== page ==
Running for It

Mark Moehling kept track of his runs on every Monterey street, ultimately covering 101 road miles in 240 miles of running, accounting for backtracking.

He was a young, bearded man, running for days on end for no decipherable reason and to no apparent destination. People who saw him were confounded; soon, some were inspired to join.

No, this wasn’t a scene out of Forrest Gump.

This was a real person, a Monterey resident by the name of Mark Moehling. For two months in 2019, he spent virtually all his free time running the streets of Monterey – every single one of them.

He didn’t do it because he was heartbroken over a Jenny. Moehling did it because he loves taking on arbitrary but original physical challenges.

At 30 years old, Moehling has long participated in conventional challenges like marathons. He has completed an Ironman Triathlon. But about a year ago, Moehling decided to make a change.

“I kept getting into longer and longer events, but it’s hard to distinguish yourself,” he says. “There’s always someone who’s faster. I thought about it and for me it was not necessarily the distance or the time. So I tried to distinguish by being places no one else has been or by coming up with interesting goals.”

One of the ways he maintains his fitness is by participating in an informal club called the Wednesday Night Laundry Runners. That’s not to say that he only trains on Wednesdays. On a recent Monday evening, Moehling is at Monterey Peninsula College’s track preparing for one of many weekly practice sessions.

He crosses his legs, bends down, touches his toes with ease and then straightens back up. Clean-shaven with good posture and an earnest look on his face, Moehling can’t help but resemble Forrest Gump.

From his backpack, Moehling pulls out a neatly folded piece of thick paper. It’s the map he used to chart out his mission of running all of Monterey. Every street, lane and road, including dead-ends, is marked in red, signifying that it’s been conquered.

The idea of this activity came to him from Tom Graham, who had walked (not run) every street in San Francisco, covering 1,260 miles over seven years.

A perfectionist, Moehling refused to omit Monterey’s restricted military installations. He obtained permission to enter and run through both the Presidio of Monterey and Naval Support Activity Monterey, where the Naval Postgraduate School is located.

At the end of his self-imposed mission, Moehling had run approximately 240 miles, including cul-de-sacs and backtracking. Compare that to the total number of center street line miles in Monterey: about 101, according to city engineer Jeff Krebs. An engineer himself, Moehling considers the difference and says he wishes he could have been more efficient.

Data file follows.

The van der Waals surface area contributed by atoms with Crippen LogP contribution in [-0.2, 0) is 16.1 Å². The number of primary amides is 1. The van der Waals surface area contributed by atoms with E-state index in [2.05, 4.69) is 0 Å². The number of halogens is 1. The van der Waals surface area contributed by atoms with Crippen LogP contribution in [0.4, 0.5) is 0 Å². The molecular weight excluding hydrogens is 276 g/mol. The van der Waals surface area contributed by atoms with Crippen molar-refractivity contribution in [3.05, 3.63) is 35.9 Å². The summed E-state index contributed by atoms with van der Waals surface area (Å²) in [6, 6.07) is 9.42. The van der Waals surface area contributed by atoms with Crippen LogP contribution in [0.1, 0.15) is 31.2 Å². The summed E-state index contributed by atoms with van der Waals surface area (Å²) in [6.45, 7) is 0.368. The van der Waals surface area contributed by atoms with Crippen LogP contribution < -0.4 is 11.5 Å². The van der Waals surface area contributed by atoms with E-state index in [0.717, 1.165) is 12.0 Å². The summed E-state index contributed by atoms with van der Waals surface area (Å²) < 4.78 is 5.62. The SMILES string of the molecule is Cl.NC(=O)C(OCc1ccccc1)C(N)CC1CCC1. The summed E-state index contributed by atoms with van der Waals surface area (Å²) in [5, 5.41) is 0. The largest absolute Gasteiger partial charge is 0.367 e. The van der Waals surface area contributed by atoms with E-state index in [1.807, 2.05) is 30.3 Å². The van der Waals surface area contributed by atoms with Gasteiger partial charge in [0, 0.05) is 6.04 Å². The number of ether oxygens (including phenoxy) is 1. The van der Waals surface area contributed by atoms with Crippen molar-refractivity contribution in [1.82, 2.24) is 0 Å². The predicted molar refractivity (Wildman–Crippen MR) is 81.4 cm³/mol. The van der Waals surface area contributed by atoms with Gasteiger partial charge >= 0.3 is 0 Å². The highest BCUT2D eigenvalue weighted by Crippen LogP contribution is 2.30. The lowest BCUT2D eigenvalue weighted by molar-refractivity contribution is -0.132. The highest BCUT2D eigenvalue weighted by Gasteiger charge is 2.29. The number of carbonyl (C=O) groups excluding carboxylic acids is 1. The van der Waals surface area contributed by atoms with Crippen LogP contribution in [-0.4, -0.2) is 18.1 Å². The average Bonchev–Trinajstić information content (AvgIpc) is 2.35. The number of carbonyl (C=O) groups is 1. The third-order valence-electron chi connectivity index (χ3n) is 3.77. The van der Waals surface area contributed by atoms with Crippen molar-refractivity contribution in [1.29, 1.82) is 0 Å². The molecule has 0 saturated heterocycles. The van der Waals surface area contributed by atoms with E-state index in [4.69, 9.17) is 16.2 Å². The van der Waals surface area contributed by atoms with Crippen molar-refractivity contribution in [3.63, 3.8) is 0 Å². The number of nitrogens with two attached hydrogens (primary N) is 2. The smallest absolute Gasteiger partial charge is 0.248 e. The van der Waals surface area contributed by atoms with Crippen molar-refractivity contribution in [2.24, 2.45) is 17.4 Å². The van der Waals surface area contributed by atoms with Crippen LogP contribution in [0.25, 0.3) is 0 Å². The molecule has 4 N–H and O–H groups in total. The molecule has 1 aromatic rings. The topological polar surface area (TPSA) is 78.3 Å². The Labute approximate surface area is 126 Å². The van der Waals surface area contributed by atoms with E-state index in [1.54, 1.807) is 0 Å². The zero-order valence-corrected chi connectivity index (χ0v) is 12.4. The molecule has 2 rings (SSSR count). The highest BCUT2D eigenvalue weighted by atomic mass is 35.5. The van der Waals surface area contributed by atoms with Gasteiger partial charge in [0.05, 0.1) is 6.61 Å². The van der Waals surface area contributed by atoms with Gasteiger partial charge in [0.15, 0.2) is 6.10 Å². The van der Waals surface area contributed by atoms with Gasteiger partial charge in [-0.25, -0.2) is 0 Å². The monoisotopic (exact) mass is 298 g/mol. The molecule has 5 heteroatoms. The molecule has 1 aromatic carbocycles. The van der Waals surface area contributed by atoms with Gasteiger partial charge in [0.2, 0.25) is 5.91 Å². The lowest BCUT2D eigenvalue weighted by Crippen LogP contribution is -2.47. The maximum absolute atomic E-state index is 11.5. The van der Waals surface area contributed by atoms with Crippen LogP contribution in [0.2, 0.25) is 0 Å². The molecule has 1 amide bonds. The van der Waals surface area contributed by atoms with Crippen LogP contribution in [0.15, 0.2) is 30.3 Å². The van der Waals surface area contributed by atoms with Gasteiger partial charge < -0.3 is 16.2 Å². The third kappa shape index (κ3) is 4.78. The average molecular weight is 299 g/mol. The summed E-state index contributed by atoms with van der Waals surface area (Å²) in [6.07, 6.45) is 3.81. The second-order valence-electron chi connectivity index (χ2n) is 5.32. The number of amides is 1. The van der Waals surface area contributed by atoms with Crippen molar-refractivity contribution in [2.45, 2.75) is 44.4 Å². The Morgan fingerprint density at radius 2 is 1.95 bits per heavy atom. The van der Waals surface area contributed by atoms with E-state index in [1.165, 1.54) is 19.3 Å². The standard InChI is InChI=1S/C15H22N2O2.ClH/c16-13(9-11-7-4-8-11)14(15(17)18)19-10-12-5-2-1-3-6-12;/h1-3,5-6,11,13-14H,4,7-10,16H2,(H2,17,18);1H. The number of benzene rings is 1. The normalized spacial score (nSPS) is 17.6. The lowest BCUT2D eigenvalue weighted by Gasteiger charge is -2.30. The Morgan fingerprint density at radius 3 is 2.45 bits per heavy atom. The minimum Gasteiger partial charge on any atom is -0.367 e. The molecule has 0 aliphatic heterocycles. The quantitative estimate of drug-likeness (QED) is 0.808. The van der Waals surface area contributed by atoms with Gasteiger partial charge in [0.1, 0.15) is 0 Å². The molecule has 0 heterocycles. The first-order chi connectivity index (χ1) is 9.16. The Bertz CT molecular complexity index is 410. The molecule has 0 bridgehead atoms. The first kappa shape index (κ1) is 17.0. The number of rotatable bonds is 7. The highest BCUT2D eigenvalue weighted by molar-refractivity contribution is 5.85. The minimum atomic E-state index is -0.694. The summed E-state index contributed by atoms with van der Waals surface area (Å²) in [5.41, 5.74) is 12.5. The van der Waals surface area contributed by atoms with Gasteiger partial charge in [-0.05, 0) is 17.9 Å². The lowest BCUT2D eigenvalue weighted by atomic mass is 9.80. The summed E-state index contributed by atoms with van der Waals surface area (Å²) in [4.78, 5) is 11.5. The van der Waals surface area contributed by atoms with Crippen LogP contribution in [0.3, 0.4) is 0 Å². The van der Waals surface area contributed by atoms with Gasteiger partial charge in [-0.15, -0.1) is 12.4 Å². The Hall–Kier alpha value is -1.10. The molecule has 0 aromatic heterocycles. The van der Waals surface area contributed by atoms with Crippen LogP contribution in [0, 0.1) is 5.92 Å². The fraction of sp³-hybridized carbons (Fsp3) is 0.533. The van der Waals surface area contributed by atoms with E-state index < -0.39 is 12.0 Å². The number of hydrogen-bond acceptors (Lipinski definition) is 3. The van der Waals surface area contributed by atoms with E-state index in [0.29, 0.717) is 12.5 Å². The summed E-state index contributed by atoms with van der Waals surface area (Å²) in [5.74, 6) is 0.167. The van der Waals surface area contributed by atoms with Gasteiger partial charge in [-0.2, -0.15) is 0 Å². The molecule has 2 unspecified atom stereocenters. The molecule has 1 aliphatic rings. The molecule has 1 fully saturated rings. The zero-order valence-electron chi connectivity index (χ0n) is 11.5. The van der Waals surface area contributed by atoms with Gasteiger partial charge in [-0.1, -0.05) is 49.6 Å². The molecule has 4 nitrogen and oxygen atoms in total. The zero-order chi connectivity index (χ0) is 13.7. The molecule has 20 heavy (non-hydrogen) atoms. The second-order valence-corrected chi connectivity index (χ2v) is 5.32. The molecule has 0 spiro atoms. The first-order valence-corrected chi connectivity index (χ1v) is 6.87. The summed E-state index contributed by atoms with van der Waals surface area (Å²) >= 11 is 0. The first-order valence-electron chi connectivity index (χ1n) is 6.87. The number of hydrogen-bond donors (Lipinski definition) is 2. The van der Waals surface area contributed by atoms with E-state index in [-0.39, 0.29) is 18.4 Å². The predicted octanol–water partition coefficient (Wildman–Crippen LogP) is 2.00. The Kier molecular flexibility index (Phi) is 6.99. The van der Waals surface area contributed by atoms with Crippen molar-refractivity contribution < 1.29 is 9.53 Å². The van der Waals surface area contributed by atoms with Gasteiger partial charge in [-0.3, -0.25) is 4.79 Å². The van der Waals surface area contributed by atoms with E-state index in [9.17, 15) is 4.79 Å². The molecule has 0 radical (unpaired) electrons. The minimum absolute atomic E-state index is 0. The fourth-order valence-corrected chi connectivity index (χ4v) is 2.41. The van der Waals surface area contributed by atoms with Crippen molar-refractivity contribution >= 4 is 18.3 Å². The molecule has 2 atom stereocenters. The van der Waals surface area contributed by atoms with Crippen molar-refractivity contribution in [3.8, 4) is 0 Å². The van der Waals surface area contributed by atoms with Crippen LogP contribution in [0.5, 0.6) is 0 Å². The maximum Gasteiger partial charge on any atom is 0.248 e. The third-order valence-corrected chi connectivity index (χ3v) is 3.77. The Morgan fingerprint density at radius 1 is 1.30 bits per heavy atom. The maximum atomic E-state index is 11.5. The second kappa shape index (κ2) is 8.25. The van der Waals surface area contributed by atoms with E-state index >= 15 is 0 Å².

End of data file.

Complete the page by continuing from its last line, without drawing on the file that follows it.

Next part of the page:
But Moehling is probably done with street running. “It wears on you after a while and it’s really mentally taxing,” he says. “It’s not like hopping on the trail and turning your brain off.”

The job takes a surprising amount of focus: “You try to plot out the most efficient route and have a mental image of it, but there would always be some street that’s not on the map or a dead end that messes you up or you’d forget what your plan was.”

Before running Monterey, Moehling spanned the distance between Monterey and Santa Cruz – twice. Once, he did it by walking along old railroad tracks between the two cities, 50 miles in one day, from 4am to 8pm. By his estimation, some 45 homeless people reside along the route. Their friendliness helped dissipate any self-consciousness about taking on this admittedly bizarre challenge. “The homeless folks were very welcoming,” Moehling says. “They would say hi and their dogs would run up to me. I was in their neighborhood. I connected with those folks and then I didn’t feel self-conscious.”

Moehling also tried to kayak between the two Monterey Bay cities, hugging the coastline the entire way and never veering more than a half a mile away from shore. He didn’t make it; dazed by exhaustion, he hit rough water near Marina and used the last bit of his strength to get to shore. “I consider it my first shipwreck,” he says.

He now has even more time to pursue outdoor activities now that he’s quit his job as an agricultural engineer for the federal government. He’s gearing up to camp on every iconic peak in the region – Junipero Serra Peak and Cone Peak in the Santa Lucias, North Chalone Peak in the Gabilan Mountains.

Moehling’s goal is more than whimsical. He wants to inspire other people. He says: “Get out off the couch and have a spark and go do it.”

“Go walk up a new street today,” he says “You’ll remember it. You’ll have a better connection with your own community or with all the wilderness we have around here.”

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